The impact of the H-1B cap exemption on Ph.D. labor markets Academic Article uri icon


  • © 2019, Springer-Verlag GmbH Germany, part of Springer Nature. The American Competitiveness in the Twenty-First Century Act of 2000 (AC21) eliminated the H-1B cap for foreign employees of academic, nonprofit and government research organizations. This act potentially affects the job preferences of newly graduated foreign Ph.D. students. Choosing a career in an uncapped H-1B-qualified entity means circumventing the risk of facing the fiercely competitive H-1B application process and possibly avoiding potential losses due to a visa rejection. We use data from the census of Ph.D. graduates to examine the causal effect of this policy change on academic and industry labor markets in the USA. We find that as a result of this policy, Ph.D. graduates with temporary visas are 5 percentage points more likely to pursue a job in academia, and 3–4 percentage points less likely to choose a job in industry. A series of robustness checks exclude other external factors around the same time period driving the results.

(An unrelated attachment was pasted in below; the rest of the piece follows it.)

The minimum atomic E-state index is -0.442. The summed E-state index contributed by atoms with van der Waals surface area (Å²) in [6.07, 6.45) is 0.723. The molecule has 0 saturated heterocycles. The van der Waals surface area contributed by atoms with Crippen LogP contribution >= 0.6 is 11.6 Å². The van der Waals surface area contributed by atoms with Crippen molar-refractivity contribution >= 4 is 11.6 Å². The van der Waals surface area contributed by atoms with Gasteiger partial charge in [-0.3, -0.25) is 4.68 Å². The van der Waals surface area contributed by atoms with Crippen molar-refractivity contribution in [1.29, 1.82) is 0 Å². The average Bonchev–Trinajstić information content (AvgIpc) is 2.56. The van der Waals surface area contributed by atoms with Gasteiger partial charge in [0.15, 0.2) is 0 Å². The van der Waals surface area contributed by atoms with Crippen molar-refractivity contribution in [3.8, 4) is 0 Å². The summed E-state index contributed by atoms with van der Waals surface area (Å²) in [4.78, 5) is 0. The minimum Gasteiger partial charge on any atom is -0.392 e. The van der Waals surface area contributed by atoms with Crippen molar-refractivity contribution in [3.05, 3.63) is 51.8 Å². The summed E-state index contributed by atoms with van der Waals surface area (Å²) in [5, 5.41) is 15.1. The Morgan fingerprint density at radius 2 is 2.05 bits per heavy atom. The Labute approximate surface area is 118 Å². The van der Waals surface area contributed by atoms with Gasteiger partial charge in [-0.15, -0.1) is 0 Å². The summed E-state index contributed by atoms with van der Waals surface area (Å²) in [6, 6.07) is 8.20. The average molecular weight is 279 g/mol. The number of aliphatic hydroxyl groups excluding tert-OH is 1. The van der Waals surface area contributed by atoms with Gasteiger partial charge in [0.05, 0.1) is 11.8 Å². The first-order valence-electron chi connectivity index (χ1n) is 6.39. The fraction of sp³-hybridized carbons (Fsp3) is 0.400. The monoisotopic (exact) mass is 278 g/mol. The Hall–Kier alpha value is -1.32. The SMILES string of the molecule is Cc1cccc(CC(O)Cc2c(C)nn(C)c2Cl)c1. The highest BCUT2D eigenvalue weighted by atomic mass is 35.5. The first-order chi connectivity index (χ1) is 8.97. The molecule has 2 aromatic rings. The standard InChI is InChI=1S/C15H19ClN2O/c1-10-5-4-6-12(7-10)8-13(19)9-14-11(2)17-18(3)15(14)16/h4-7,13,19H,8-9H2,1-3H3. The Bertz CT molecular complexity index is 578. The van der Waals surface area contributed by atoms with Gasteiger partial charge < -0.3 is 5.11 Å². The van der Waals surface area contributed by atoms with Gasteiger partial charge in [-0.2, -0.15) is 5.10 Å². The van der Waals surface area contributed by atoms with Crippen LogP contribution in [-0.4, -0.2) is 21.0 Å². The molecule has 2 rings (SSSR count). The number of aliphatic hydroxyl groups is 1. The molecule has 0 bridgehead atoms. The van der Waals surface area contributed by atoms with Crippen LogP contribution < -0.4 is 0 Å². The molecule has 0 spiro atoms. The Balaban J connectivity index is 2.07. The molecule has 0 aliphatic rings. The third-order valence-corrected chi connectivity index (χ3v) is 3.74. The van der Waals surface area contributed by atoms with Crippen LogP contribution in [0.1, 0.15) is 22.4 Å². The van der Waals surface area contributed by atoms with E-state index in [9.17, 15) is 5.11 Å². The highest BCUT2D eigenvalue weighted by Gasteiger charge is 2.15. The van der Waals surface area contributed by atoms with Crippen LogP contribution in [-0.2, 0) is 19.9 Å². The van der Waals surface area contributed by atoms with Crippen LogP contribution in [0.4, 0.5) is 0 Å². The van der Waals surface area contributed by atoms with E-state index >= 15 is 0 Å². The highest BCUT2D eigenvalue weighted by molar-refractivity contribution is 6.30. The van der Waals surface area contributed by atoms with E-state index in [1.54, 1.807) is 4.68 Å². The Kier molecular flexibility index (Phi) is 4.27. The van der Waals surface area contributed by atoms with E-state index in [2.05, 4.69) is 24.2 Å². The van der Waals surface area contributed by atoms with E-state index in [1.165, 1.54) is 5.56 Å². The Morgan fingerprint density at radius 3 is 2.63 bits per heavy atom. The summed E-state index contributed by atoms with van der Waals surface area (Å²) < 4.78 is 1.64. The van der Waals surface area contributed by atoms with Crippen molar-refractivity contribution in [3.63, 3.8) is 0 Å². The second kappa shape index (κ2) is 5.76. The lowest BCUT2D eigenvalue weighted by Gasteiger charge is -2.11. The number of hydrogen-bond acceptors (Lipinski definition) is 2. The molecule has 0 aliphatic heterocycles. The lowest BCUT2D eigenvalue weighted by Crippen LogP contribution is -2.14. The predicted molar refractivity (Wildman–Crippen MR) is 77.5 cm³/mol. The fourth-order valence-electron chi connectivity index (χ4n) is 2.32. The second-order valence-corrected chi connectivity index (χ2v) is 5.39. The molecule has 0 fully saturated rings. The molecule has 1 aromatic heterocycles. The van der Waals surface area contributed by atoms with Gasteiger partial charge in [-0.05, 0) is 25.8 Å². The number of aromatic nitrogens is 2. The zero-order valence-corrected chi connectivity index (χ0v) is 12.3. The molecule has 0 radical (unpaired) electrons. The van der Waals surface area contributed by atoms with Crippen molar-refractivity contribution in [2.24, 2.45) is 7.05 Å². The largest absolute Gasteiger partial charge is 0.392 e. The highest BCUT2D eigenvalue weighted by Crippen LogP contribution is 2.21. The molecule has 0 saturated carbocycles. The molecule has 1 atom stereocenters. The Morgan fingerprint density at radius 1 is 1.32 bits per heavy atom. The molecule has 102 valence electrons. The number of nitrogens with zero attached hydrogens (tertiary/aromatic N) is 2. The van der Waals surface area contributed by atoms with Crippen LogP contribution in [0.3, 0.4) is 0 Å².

published proceedings

  • Empirical Economics

author list (cited authors)

  • Zhang, Y., & Palma, M. A.

citation count

  • 0

complete list of authors

  • Zhang, Yinjunjie||Palma, Marco A

publication date

  • November 2020